Argumentation strategies in the classroom

Research output: Book/ReportBook

Abstract

The importance of argumentation as a teaching and learning method has gained increased attention through the K-12 curriculum over the globe. The reason is simple, i.e. through argumentation the so-much-desired critical thinking skills are developed; nonetheless, how to teach through the use of reasoning is not simple at all, as Deanna Kuhn observed in her pioneering works. The first difficulty lies in the search for dialogicality in students and teachers reasoning, as “any reasoned or rhetorical argument in support of an assertion implicitly contains a full dialogical argument” (Kuhn, 1992; 157). The second difficulty relates to the use of pseudoevidence instead of valid evidence which is a natural tendency of the majority of us to use a description of the causal sequence of a phenomenon as a way of explaining it; such causal explanations are not sufficient to respond to questions such as “‘How do you know that this is so?’ or ‘What evidence would you give to try to show this’” (Kuhn, 1991; p. 66). The third difficulty has to do with teaching as argument, and thus to its relation with knowledge and the learning process: “only if knowledge is seen as the product of a continuing process of examination, comparison, evaluation, and judgment of different, sometimes competing, explanations and perspectives, does argument become the foundation upon which knowing rests” (Kuhn, 1991; p. 202).
Given these major difficulties, on one hand, and the unquestionable relationship between argumentation practice and effective learning, on the other, the need to investigate the role of teachers in promoting argumentation in their classrooms emerges as a twofold demand: for researchers, as per findings ways to support such promotion, and for practitioners, as per advancing in their learning and implementation of the so-called argumentation strategies. Even though a considerable number of tools and techniques that promote argumentation in the K-12 classroom exists, their strategic use and implementation is not straightforward. This specific objective is what we endeavor to address, by making explicit some relations that still remain implicit in the current literature but are necessary for teachers to be able to apply argumentation effectively in their day-to-day classes.
Currently several teachers professional development efforts focusing on argumentation exist, confirming the importance of the issue worldwide. What these efforts lack is: universality, interdisciplinarity, and transferability of contents. This book overpasses existing limitations by focusing on generic aspects of argumentation and argumentative reasoning where different persons, disciplinary areas and cultures may meet.
Original languageEnglish
Place of PublicationWilmington
PublisherVernon Press
Number of pages145
ISBN (Print)978-1-62273-313-2
Publication statusPublished - 1 Jun 2019

Fingerprint

argumentation
classroom
teacher
interdisciplinarity
learning method
teaching method
learning
evidence
learning process
promotion
curriculum
examination
human being
lack
demand
Teaching
evaluation

Cite this

Rapanta, C. (2019). Argumentation strategies in the classroom. Wilmington: Vernon Press.
Rapanta, Chrysi. / Argumentation strategies in the classroom. Wilmington : Vernon Press, 2019. 145 p.
@book{3f07e4fc1d6c4c449b1248c2f4423b21,
title = "Argumentation strategies in the classroom",
abstract = "The importance of argumentation as a teaching and learning method has gained increased attention through the K-12 curriculum over the globe. The reason is simple, i.e. through argumentation the so-much-desired critical thinking skills are developed; nonetheless, how to teach through the use of reasoning is not simple at all, as Deanna Kuhn observed in her pioneering works. The first difficulty lies in the search for dialogicality in students and teachers reasoning, as “any reasoned or rhetorical argument in support of an assertion implicitly contains a full dialogical argument” (Kuhn, 1992; 157). The second difficulty relates to the use of pseudoevidence instead of valid evidence which is a natural tendency of the majority of us to use a description of the causal sequence of a phenomenon as a way of explaining it; such causal explanations are not sufficient to respond to questions such as “‘How do you know that this is so?’ or ‘What evidence would you give to try to show this’” (Kuhn, 1991; p. 66). The third difficulty has to do with teaching as argument, and thus to its relation with knowledge and the learning process: “only if knowledge is seen as the product of a continuing process of examination, comparison, evaluation, and judgment of different, sometimes competing, explanations and perspectives, does argument become the foundation upon which knowing rests” (Kuhn, 1991; p. 202). Given these major difficulties, on one hand, and the unquestionable relationship between argumentation practice and effective learning, on the other, the need to investigate the role of teachers in promoting argumentation in their classrooms emerges as a twofold demand: for researchers, as per findings ways to support such promotion, and for practitioners, as per advancing in their learning and implementation of the so-called argumentation strategies. Even though a considerable number of tools and techniques that promote argumentation in the K-12 classroom exists, their strategic use and implementation is not straightforward. This specific objective is what we endeavor to address, by making explicit some relations that still remain implicit in the current literature but are necessary for teachers to be able to apply argumentation effectively in their day-to-day classes. Currently several teachers professional development efforts focusing on argumentation exist, confirming the importance of the issue worldwide. What these efforts lack is: universality, interdisciplinarity, and transferability of contents. This book overpasses existing limitations by focusing on generic aspects of argumentation and argumentative reasoning where different persons, disciplinary areas and cultures may meet.",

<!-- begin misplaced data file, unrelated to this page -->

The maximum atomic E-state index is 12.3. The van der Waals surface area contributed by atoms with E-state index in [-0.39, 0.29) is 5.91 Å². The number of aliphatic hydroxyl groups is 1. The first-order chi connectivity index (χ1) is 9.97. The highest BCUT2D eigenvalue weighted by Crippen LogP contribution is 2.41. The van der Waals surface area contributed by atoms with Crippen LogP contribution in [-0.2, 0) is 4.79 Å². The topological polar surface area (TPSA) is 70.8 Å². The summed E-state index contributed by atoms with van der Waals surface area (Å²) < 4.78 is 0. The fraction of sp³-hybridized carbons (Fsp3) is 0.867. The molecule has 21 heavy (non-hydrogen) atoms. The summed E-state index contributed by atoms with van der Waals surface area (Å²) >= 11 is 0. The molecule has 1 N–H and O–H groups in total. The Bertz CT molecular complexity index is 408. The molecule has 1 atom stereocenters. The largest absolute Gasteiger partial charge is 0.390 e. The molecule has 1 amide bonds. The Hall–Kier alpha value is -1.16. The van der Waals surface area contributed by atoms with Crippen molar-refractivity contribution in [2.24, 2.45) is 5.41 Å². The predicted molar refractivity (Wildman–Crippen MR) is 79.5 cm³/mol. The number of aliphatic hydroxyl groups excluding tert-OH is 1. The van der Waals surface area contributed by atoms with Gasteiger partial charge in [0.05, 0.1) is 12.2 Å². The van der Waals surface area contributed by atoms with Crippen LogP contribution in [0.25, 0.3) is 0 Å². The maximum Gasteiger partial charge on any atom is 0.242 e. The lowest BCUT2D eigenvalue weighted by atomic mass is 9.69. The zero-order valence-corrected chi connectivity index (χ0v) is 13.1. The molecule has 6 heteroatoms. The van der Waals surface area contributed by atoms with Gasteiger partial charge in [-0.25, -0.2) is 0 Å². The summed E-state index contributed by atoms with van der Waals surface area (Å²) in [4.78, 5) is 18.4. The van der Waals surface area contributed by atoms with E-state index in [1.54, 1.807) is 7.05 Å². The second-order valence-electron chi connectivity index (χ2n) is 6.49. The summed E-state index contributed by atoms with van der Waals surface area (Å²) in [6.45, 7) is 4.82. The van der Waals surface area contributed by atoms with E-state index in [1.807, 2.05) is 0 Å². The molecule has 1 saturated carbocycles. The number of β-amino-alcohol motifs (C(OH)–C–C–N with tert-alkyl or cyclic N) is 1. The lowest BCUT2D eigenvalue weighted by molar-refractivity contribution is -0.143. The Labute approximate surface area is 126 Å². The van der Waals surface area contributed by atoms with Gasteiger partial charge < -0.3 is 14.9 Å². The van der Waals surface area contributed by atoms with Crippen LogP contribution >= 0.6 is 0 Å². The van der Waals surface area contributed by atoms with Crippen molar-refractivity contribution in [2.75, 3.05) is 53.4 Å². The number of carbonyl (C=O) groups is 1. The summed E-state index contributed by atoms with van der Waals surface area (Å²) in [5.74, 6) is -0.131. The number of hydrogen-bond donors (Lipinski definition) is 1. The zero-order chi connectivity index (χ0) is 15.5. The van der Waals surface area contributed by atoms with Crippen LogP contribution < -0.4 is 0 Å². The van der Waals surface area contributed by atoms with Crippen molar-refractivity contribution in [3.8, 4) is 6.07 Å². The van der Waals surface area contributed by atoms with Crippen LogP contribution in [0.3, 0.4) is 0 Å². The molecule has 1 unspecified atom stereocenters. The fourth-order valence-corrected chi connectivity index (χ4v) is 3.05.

author = "Chrysi Rapanta",